John Bailey, Former Academy President and ‘The Big Chill’ Cinematographer, Dies at 81

The DP, whose Hollywood career spanned nearly 50 years, served as the Academy’s president from 2017-2019

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John Bailey, a Hollywood cinematographer whose nearly five-decade career included such films as “The Big Chill” and “Groundhog Day,” as well as a two-year stint as the Film Academy president, died Friday at 81.

“It is with deep sadness I share with you that my best friend and husband, John Bailey, passed away peacefully in his sleep early this morning,” said his wife, Carol Littleton, an Oscar-nominated film editor. “During John’s illness, we reminisced how we met 60 years ago and were married for 51 of those years. We shared a wonderful life of adventure in film and made many long-lasting friendships along the way. John will forever live in my heart.”

Bailey’s cause of death or specific illness was not mentioned in a statement released by the Academy.

Starting in 1972 and running through 2022, Bailey amassed 86 cinematographer credits in a filmography that includes countless hits and household-name movie titles. In addition to 1983’s “The Big Chill” and 1993’s “Groundhog Day,” they include “Silverado” (1985), “The Accidental Tourist” (1988), “In the Line of Fire” (1993), “As Good as It Gets” (1997), “How to Lose a Guy in 10 Days” (2003), “The Sisterhood of the Traveling Pants” (2005), “Must Love Dogs” (2005) and many more.

Bailey served two terms as president of the Academy of Motion Picture Arts and Sciences, from 2017 to 2019, and was the first cinematographer to hold the position. Bailey, a member of the Cinematographers Branch of the Academy since 1981, also served 15 years as an Academy governor.

“All of us at the Academy are deeply saddened to learn of John’s passing,” said Academy CEO Bill Kramer and Academy President Janet Yang. “John was a passionately engaged member of the Academy and the film community. He served as our president and as an Academy governor for many years and played a leadership role on the Cinematographers Branch. His impact and contributions to the film community will forever be remembered. Our thoughts and support are with Carol at this time.”

During his tenure as an Academy governor, he was vice president and chair of the Preservation and History Committee. He also served on the Academy Museum Board of Trustees and on several Academy committees, including the Nicholl Fellowships in Screenwriting, Film Scholar and Grants, International Outreach, the Science and Technology Council, Membership Screenings and In Memoriam committees, as well as the former Foreign Language Film Award Executive Committee.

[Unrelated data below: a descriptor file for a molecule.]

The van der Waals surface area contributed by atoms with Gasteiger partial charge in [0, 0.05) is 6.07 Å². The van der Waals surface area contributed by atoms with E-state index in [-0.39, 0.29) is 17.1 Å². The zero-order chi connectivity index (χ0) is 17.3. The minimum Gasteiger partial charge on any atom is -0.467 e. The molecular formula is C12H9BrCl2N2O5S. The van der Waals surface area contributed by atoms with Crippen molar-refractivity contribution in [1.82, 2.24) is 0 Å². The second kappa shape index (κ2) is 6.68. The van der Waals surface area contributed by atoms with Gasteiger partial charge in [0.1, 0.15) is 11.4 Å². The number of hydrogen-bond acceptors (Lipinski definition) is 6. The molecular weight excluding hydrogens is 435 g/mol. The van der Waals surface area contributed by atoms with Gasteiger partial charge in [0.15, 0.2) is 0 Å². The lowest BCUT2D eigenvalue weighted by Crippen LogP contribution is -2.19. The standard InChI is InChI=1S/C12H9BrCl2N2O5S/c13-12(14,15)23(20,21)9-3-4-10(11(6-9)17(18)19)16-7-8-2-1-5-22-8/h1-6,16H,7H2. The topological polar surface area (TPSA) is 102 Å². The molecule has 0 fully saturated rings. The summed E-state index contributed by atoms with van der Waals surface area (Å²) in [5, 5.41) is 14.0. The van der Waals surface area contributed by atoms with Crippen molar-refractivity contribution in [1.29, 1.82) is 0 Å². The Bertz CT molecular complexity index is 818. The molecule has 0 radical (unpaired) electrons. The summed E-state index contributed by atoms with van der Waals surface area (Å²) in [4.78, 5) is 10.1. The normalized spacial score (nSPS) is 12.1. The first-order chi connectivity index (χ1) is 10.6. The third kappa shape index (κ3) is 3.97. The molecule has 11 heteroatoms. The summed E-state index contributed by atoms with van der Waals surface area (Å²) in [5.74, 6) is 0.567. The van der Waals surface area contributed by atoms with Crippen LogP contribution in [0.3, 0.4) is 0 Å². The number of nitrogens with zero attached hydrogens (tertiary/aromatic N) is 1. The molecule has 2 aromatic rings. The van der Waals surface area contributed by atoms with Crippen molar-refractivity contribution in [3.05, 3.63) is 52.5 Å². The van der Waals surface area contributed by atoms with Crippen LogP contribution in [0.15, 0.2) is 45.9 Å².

He also served as the Academy’s representative on the Library of Congress’ National Film Preservation Board. Bailey was a member of the American Society of Cinematographers, serving as secretary and vice president on its board of governors. He served on the juries of the Venice Film Festival, Aspen Shortsfest and Poland’s EnergaCAMERIMAGE Film Festival.

In November 2014, he received the Ojai Film Festival Lifetime Achievement Award. He was honored by the American Society of Cinematographers with its Lifetime Achievement Award in February 2015. In 2019, he was honored with another Lifetime Achievement Award at the EnergaCAMERIMAGE Film Festival.

Born in Moberly, Missouri, Bailey’s family later moved west. He was raised in the south Los Angeles suburb of Norwalk, attending high school in Downey at the private Pius X High School. After doing his undergrad studies at what was then known as Loyola University (it merged with Marymount College in 1973), he was accepted into USC’s School of Cinema, keeping him close to home.

He originally aspired to be a film critic, but enrolled in a cinematography course, in which he met a teaching assistant named Woody Omens. Bailey credited Omens as “the reason I had the courage to pursue photography.”

Bailey’s first big job came with 1980’s “American Gigolo,” a Paramount film directed by Paul Schrader and starring Richard Gere. He was hired to shoot the picture, against the odds, after doing several small films. In a meeting secured by his agent, Bailey impressed Schrader with his knowledge of foreign film, and the job was his.

Armed with the experience and cachet of “American Gigolo,” he was then hired by Robert Redford for Redford’s directing debut, 1980’s “Ordinary People.”

“I’ve never read a script to try to find photographic opportunities,” the Academy quoted Bailey as saying. But that doesn’t mean he wasn’t reading those pages — instead, “I look at the emotional value to see if I’m moved.”

Bailey is survived by his wife Carol Littleton, an Oscar-nominated film editor and former Academy governor who will be presented with an Honorary Oscar in January.

A memorial service for Bailey will be held at a future date. The family requests, in lieu of flowers, donations be made to the Academy Foundation in memory of John Bailey.

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